In 1949, the year that Arthur Miller’s Death of a Salesman received the Pulitzer Prize for Drama and the Tony Award for Best Play, life expectancy for American men was 65 years. Miller beat the odds for his own generation handily: He was 89 when died in 2005. More mysteriously, he was only in his early thirties when he wrote what remains the best contemporary play about the horror of aging and decay—whatever else it may say about the grinding wheels of capitalism.
Willy Loman, that 60-something salesman who [spoiler warning] dies, is, paradoxically, the Miller character who seems the most proof against expiration. One need look no further than the sturdy, stirring production of Salesman at Ford’s Theatre to celebrate—or mourn—his unlikely resilience.
It’s notable, still, that a person of color has been cast in the role, but what makes this production essential is that it’s Craig Wallace in Loman’s shabby suit. He’s a decade younger than the character, but that’s no matter. Wallace has worked steadily all over town for 30 years. I’ve seen him in a dozens of plays but never this varied in his choices or this vulnerable. The name “Willy Loman” conjures a slight figure, but Wallace’s stocky, powerful frame makes Loman’s descent in dementia all the more tragic to observe. He’s superb.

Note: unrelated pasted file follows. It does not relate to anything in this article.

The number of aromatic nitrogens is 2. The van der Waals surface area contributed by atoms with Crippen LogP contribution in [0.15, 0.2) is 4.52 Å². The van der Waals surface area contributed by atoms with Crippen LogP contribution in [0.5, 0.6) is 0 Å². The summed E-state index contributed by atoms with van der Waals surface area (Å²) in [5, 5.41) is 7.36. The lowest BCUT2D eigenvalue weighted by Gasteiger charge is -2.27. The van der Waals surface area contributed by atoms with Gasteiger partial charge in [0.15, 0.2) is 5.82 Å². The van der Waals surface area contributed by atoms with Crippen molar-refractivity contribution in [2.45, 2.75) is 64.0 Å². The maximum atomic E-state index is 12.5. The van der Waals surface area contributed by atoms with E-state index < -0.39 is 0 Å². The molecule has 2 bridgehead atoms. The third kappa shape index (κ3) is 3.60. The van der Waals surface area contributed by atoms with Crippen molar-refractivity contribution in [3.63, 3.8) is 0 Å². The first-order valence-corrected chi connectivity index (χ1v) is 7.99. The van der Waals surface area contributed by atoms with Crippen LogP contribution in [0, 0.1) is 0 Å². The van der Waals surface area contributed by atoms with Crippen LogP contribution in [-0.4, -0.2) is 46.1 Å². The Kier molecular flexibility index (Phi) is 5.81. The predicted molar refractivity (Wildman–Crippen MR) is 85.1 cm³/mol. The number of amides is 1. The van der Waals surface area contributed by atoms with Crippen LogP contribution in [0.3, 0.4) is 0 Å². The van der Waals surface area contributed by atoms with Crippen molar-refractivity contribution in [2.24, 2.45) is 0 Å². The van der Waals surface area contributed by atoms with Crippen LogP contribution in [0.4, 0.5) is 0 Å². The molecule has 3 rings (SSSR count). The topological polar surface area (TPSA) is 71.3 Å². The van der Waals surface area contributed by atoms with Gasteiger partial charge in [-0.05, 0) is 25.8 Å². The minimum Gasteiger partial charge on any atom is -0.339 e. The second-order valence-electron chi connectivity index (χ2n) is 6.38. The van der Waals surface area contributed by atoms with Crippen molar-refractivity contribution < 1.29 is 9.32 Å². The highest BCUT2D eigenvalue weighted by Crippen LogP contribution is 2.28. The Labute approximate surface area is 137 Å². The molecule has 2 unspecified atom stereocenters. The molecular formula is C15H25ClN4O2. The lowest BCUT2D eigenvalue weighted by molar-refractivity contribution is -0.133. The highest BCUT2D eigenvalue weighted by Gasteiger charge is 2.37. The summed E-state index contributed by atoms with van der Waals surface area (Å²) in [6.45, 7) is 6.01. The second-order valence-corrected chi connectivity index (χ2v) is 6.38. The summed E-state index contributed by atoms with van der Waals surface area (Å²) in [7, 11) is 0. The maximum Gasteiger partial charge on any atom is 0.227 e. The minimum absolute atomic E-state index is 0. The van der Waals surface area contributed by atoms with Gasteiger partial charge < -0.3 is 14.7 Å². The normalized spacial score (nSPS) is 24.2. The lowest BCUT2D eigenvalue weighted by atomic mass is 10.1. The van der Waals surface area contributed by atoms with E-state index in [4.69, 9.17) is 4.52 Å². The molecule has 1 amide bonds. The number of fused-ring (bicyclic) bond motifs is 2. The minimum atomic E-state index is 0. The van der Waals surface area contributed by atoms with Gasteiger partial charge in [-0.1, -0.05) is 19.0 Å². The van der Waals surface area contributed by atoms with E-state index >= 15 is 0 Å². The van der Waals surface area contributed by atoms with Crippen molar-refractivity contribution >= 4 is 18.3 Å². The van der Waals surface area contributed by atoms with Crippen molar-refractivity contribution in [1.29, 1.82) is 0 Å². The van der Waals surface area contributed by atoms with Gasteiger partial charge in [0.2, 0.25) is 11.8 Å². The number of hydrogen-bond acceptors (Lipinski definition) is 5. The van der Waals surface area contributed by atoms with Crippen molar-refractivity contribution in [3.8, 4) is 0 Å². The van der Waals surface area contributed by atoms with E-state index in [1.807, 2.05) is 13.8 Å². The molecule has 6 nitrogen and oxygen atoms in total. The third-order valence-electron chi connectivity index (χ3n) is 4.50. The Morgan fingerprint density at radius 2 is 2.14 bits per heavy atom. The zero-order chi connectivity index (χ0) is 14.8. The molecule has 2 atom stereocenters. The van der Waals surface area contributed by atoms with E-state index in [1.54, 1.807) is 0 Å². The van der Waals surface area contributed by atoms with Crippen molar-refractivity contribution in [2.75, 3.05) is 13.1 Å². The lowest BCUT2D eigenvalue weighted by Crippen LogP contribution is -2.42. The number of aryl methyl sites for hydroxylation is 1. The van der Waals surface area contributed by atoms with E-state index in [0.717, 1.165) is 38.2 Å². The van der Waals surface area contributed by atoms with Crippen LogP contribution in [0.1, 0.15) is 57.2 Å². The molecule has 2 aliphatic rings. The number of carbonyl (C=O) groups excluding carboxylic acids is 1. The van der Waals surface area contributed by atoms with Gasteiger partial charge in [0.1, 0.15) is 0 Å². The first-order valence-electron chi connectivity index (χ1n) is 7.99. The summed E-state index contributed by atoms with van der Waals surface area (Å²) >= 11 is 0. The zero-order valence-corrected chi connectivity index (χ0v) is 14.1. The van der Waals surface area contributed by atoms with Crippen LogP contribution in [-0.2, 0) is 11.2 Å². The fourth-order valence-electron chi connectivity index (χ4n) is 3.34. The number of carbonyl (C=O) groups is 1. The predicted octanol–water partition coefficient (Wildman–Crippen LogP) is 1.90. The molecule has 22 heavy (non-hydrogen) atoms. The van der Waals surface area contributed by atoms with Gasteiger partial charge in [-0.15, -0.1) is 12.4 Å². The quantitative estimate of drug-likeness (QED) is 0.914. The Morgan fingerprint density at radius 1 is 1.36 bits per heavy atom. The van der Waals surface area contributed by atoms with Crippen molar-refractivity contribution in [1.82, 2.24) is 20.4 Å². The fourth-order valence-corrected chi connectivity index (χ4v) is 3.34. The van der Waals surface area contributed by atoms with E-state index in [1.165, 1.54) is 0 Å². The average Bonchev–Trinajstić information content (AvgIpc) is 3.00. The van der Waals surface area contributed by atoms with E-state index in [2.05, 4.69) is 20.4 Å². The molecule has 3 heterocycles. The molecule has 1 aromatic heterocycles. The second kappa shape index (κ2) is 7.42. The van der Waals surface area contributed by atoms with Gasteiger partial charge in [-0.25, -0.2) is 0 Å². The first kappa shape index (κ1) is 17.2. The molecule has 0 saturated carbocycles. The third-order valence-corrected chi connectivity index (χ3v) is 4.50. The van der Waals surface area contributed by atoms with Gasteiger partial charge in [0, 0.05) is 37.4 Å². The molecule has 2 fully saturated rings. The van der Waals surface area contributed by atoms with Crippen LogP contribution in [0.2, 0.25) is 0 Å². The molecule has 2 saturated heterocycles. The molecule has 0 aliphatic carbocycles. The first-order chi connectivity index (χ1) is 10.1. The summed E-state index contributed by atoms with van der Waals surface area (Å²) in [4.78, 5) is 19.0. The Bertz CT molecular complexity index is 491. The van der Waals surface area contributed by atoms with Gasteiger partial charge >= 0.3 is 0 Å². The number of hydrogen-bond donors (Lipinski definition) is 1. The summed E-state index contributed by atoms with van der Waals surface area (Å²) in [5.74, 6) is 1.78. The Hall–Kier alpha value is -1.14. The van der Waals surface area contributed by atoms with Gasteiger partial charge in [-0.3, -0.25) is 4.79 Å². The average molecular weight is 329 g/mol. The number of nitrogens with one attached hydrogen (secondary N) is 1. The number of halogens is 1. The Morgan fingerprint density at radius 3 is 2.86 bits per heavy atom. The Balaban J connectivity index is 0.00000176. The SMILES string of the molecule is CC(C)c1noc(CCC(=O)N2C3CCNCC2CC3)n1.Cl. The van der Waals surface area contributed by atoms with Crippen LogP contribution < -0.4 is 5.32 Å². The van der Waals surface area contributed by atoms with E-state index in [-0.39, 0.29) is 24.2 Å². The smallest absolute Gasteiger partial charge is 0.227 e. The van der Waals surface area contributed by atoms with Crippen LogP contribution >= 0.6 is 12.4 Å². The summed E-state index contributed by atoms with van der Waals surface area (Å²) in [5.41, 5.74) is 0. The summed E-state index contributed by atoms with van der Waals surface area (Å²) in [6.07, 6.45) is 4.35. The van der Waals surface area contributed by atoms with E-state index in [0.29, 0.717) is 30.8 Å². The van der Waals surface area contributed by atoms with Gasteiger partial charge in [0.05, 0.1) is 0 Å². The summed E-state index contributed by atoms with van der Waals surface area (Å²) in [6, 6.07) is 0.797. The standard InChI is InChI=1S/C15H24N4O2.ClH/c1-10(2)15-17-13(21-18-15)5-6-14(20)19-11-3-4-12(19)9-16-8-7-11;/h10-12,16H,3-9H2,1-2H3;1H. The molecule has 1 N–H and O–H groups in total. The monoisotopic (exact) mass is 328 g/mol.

So, too, is Tim Mackabee’s set, a multi-story structure of disembodied windows that suggests the cathedral of memory in which Loman increasingly lives. The many scenes in which he vanishes into his own past for several moments before we’re reminded, by one of the frightened onlookers—a waiter, a secretary—that he’s hallucinating and talking to himself are achieved seamlessly, without obvious changes to the lighting palette or sonic clues.
The balance of the casting is just as astute: Kimberly Schraf, Wallace’s real-life partner of two decades, plays Linda, the wife who’s buoyed by the nostalgic scent of shaving lotion in her home and who wants only for her husband’s suffering to end. It’s not one of the great roles, but Schraf gives a great performance, buffeting away the excess of sentimentality that will always threaten to overwhelm the stage as Linda informs Willy’s headstone that she’s at last paid off the house. As the couple’s adult sons, Hap and Biff, Danny Gavigan and Thomas Keegan have the unenviable jobs of making their postwar slang and jocular ribbing sound less corny and frankly, queer, than it may have when the play was new, and also of inhabiting their characters both as adolescents and grown men. They’re terrific, but Keegan especially, as the faded jock who never recovered from the wounds of his adolescence. Some guys disappoint their distant fathers and turn into John Cheever or Bruce Springsteen; some of them, like Biff, turn into nothing. He and Willy are both victims of their great expectations for one another, and the tragedy that turns on their mutual disappointment remains vibrant in its old age.
At Ford’s Theatre to Oct. 22. 511 10th St. NW. $25–$62. (202) 347-4833. fords.org.